The best piece of writing advice I ever got came from Bird by Bird by Annie Lamott. It had to do with accepting the idea of  “shitty first drafts.” The second best piece of advice came from a professor whose teaching assistant I had been in English graduate school in the 1960s.  He had struck me, when we first met, as incredibly brash, an effect that he  was deliberately seeking to achieve.  He’d  barge into the classroom, send the blinds crashing up or down, and lie on the desk with a cigar between his teeth. “I’m Smith,” he’d say to a wide-eyed class.  He went on to become a rock star of literary criticism, publishing countless books,  writing regularly for the New York Times, becoming an internationally famous intellectual. He even appeared as a character in a well known novel.

    His advice? “Always recycle.”

    “First,” he said, “ I write a talk. Then I give it in several times. I turn the talk into an essay and publish it.  Maybe it becomes part of an anthology edited by someone else.  Then I use it as a chapter of a book or include it in a collection of my essays.”  I remember him  chewing on a cigar when he told me this.  But I may be making up the cigar.

    I feel comfortable with Annie Lamott’s advice. I am perfectly capable of producing “a shitty first draft” and of feeling, as she does, that I’d just as soon not die while it is lying on my desk, lest someone read it and assume my death was suicide. But following the guidance of my brash professor was another matter.  Who me? I thought.  I’m allergic to cigars. But, in the end, I tried his system. As an academic I wrote talks, wrote  them into essays that I published, saw them anthologized,  and gathered them into a book.  I did not become an academic  rock star or take up Havanas, but the method served me well. I published and at each stage I became a better writer.

    When I retired  and began taking classes in creative writing, I fell into the system out of habit.  I wrote pieces for my writing classes.  I turned the pieces into blogs. I posted them on a collective site. Then I posted them on my own.  Eventually, I did guest posts with the same materials. After four years, several posts have been anthologized and most of them are chapters in my memoir. Others are beginning to look a lot like a collection of essays on food and place. Good job, I told myself, thinking this would be the end, but then  I hired a publicist who told me “No.”  I had to link my book to larger issues.  So, in preparation for the memoir’s launch, I began to write some essays that made those links.  One is to be published  but, even better,  I have begun to see more clearly what the book is all about, and  I have a new set of  interesting ideas to explore. So recycling?  I’m a fan and I’m passing on my famous professor’s advice to you.  Because  once you’re past the stage of  “shitty first drafts,” it’s not just about recycling.  It can be about revisioning your material and writing better about it too.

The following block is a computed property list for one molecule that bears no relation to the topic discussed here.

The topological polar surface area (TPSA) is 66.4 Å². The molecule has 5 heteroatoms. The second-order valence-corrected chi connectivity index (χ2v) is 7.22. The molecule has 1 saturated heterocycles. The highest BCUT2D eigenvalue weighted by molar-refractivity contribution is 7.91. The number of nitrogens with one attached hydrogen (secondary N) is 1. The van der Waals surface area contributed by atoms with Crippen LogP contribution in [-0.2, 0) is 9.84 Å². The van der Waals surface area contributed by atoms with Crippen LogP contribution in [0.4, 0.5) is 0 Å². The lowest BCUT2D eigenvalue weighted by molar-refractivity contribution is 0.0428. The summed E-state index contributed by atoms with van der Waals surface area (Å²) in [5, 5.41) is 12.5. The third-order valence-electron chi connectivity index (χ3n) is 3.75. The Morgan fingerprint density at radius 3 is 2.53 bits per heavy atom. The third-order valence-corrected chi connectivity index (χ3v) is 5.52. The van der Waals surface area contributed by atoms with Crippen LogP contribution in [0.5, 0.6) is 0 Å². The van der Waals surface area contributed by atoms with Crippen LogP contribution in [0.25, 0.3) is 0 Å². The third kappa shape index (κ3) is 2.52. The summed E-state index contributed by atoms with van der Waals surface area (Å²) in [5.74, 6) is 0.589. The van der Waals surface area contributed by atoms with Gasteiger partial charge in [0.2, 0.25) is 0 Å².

• David Lacy

      • April 9, 2013 at 6:23 pm
      • Reply

      I need to consider this in order to get myself producing some “new” material!

    • Yes, produce them for a different audience and they do become new. Of course the collective blog I refer to is iPinion. I improved a lot of chapters by writing them into iPinion blogs. I’ll always be grateful!

      • Carolyn Wyler

      • April 9, 2013 at 10:00 pm
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      I’ve done this once or twice. I also know about the shitty first through tenth or so draft until I’ve reached a point where it’s barely readable by others.

    • Oh, yes, the endless shitty drafts! I have one right here on my desk!

    • I love this post! Thank you for sharing (or recycling?) it. 😉

      As a synchronous aside, I just read on the Writer’s Almanac that today happens to be Anne Lamott’s birthday.

    • Great post Judy and inspirational advice. Thanks! xxx

      • Wendy Schmidt

      • April 10, 2013 at 11:23 am
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      I like Smith’s advice but I would have hated his behavior as a teacher. Probably would have tuned him out. But then, I’m introverted and his brash display seems tailor made for an audience of extroverts. I’m pretty sure there are famous writers who quietly write and talk to aspiring writers and don’t make a lot of noise when they enter a room. The teachers I remember are the ones who talked about writing so intensely and passionately albeit softly, that I couldn’t take my ears off of them. Am I missing the point?

      • Hi Wendy, I think my point was that despite being intimidated by his teaching style and brashness, I followed his advice. I wasn’t recommending his style, though, in fact, it really worked for him. I, too, like to be spoken to softly, but sometimes you do get good advice from people you think you could never imitate in any way.

      • Maya North

      • April 11, 2013 at 8:45 pm
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      “I’d just as soon not die while it is lying on my desk, lest someone read it and assume my death was suicide.” BAhahahaha!!!! Writer’s humor. I get it. Does this mean I’ve arrived? I love this 😀

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